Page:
Opinion: Keep eligibility rules for vital nutrition program

Dr. Marlene Herman, Rabbi Joel Pitkowsky, and Adele LaTourette
September 24, 2018

Read the full article as originally published on NorthernJersey.com

This month, a Conference Committee of the U.S. House of Representatives and Senate is negotiating the final version of the 2018 Farm Bill, which, until this year, has preserved a longstanding bipartisan tradition of balancing the priorities and needs of those who produce food with those who consume it. Importantly, the Farm Bill specifies the structure and funding for the Supplemental Nutrition Assistance Program (SNAP).

House Speaker Paul Ryan recently proclaimed the Farm Bill to be “a main plank of our workforce development agenda.” Speaker Ryan candidly admits that he wants to turn SNAP into a job training program, a dangerous shift that undermines the purpose for which SNAP was designed: to provide basic food assistance to Americans who need help making ends meet. Based on the Speaker’s vision, the House narrowly passed a highly partisan bill. The Senate, however, advanced a bipartisan version that keeps eligibility rules for this vital program intact.

We strongly urge the Conference Committee to adopt the Senate version.

Forty-two million American men, women and children — including more than 750,000 in New Jersey — rely on SNAP to put food on the table each day, providing a modicum of stability for families who have fallen on hard times. SNAP is also one of our country’s most effective anti-poverty programs, lifting nearly 8.4 million people out of poverty, including 3.8 million children in 2015. In New Jersey, that includes nearly 300,000 children.

What is the impact of the House version? The Center on Budget and Policy Priorities estimates that as many as 2 million Americans will lose their benefits nationwide. In New Jersey, an estimated 35,000 people would lose SNAP because of more restrictive eligibility requirements, while thousands more could lose desperately needed help because they can’t find a job or participate in a work program.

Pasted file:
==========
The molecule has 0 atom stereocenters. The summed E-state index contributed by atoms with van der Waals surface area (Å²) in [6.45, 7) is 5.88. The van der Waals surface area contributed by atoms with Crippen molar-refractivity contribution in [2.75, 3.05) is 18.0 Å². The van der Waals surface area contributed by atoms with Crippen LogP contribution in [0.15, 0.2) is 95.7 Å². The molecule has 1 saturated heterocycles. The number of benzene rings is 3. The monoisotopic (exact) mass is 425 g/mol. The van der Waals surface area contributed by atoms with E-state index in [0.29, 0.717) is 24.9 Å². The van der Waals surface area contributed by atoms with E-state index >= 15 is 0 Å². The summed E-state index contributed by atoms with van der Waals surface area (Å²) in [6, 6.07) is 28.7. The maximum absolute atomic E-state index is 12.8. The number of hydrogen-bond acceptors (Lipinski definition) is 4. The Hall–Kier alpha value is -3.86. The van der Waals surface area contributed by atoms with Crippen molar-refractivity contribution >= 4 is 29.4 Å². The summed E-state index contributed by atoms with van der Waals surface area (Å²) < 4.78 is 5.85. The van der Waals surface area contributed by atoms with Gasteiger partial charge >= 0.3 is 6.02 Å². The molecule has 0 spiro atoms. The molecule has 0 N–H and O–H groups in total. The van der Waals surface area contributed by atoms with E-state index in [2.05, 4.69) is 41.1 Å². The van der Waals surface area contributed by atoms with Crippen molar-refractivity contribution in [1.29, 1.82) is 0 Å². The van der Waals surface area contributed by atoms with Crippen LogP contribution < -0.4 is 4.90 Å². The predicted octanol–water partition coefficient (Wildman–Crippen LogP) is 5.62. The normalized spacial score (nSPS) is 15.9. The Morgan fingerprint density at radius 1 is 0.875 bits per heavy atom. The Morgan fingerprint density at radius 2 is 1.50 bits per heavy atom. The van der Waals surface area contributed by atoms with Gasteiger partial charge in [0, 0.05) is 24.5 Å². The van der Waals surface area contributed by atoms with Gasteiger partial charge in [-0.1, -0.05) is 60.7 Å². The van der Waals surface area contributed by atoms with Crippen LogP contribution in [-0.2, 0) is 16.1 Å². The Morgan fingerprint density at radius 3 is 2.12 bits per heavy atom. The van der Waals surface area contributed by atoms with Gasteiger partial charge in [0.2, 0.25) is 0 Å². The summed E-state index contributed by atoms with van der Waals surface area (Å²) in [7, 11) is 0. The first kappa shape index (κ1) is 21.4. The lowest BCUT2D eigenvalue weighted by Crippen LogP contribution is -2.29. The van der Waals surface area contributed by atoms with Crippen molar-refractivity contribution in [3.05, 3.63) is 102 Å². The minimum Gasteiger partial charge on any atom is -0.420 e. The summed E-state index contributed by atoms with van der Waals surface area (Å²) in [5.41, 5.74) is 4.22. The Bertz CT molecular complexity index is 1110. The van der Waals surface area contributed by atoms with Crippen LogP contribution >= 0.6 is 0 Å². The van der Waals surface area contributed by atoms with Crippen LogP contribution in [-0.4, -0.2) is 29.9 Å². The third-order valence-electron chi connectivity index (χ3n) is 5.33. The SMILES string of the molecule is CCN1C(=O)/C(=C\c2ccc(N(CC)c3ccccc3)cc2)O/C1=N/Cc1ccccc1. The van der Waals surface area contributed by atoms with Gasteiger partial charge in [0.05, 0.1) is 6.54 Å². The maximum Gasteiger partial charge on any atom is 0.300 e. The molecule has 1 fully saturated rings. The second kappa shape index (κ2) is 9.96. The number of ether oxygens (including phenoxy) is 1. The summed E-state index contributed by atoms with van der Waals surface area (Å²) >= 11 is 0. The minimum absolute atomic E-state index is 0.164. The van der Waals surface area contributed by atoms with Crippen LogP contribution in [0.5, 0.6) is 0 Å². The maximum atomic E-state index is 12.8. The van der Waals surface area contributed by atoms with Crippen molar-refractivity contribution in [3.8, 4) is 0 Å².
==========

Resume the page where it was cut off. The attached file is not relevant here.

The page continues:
Let’s set the record straight: not only are the vast majority of SNAP recipients working, but current recipients must already meet work requirements to qualify for this food assistance. But Speaker Ryan wants to impose additional and harsher requirements, as well as increase the age limit of participants subject to these stricter requirements from age 49 to 59.

Simultaneously, the House also wants to redefine “dependents” as children age six and under, meaning unemployed parents of first graders will have to work at least 20 hours a week or lose their SNAP benefits. The nation’s 7-year-olds cannot fend for themselves after school, and no parent should have to choose between keeping their child safe or being able to feed them.

Work requirements alone have been proven to be ineffective at encouraging or supporting employment. One example among many: in 2016, West Virginia implemented work requirements for SNAP recipients in nine counties with the lowest unemployment rates. The results of this complex and costly program: just 5 percent of adults subjected to these new work requirements actually gained employment that year.

Placing stringent restrictions on a large swath of already struggling Americans without also expanding the meaningful supports they need — affordable childcare programs, access to transportation, purposeful education programs, a livable wage — will not actually help anyone find gainful employment. It will just mean they cannot afford to eat.

As the Conference Committee tries to negotiate the disparities between the two versions to craft a final bill, we call on them to follow the Senate’s wisdom and adopt its thoughtful, bipartisan Farm Bill. We urge them to reject ideological and indiscriminate work requirements that will hurt the people they purport to help. Instead we ask them to maintain program eligibility and benefit levels so that we, as a nation, can all thrive. Cuts to SNAP would prove devastating to millions of Americans and would drastically increase the problem of hunger in this country.

Dr. Marlene Herman is president of the NJ State Association of Jewish Federations. Rabbi Joel Pitkowsky is rabbi at Congregation Beth Sholom in Teaneck, NJ and treasurer of the Board of Directors at MAZON: A Jewish Response to Hunger. Adele LaTourette is director of Hunger Free NJ.